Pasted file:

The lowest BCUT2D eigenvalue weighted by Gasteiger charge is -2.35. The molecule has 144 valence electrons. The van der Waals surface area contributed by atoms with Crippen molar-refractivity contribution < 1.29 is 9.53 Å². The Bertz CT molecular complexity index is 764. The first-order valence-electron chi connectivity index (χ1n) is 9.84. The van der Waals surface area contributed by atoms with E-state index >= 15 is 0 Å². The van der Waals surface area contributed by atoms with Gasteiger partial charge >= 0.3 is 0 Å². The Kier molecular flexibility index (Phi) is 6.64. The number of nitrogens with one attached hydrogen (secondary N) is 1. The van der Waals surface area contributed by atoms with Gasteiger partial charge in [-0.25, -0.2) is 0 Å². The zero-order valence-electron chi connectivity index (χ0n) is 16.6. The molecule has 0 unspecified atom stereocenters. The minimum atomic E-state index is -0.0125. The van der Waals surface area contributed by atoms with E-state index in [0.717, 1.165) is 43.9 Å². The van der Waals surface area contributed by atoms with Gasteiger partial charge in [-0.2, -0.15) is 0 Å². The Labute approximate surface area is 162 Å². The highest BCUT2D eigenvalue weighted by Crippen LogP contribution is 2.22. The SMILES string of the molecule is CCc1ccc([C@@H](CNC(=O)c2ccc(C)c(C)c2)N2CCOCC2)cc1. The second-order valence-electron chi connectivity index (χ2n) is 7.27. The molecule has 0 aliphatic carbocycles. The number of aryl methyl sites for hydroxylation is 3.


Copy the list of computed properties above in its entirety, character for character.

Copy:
The lowest BCUT2D eigenvalue weighted by Gasteiger charge is -2.35. The molecule has 144 valence electrons. The van der Waals surface area contributed by atoms with Crippen molar-refractivity contribution < 1.29 is 9.53 Å². The Bertz CT molecular complexity index is 764. The first-order valence-electron chi connectivity index (χ1n) is 9.84. The van der Waals surface area contributed by atoms with E-state index >= 15 is 0 Å². The van der Waals surface area contributed by atoms with Gasteiger partial charge >= 0.3 is 0 Å². The Kier molecular flexibility index (Phi) is 6.64. The number of nitrogens with one attached hydrogen (secondary N) is 1. The van der Waals surface area contributed by atoms with Gasteiger partial charge in [-0.25, -0.2) is 0 Å². The zero-order valence-electron chi connectivity index (χ0n) is 16.6. The molecule has 0 unspecified atom stereocenters. The minimum atomic E-state index is -0.0125. The van der Waals surface area contributed by atoms with E-state index in [0.717, 1.165) is 43.9 Å². The van der Waals surface area contributed by atoms with Gasteiger partial charge in [-0.2, -0.15) is 0 Å². The Labute approximate surface area is 162 Å². The highest BCUT2D eigenvalue weighted by Crippen LogP contribution is 2.22. The SMILES string of the molecule is CCc1ccc([C@@H](CNC(=O)c2ccc(C)c(C)c2)N2CCOCC2)cc1. The second-order valence-electron chi connectivity index (χ2n) is 7.27. The molecule has 0 aliphatic carbocycles. The number of aryl methyl sites for hydroxylation is 3.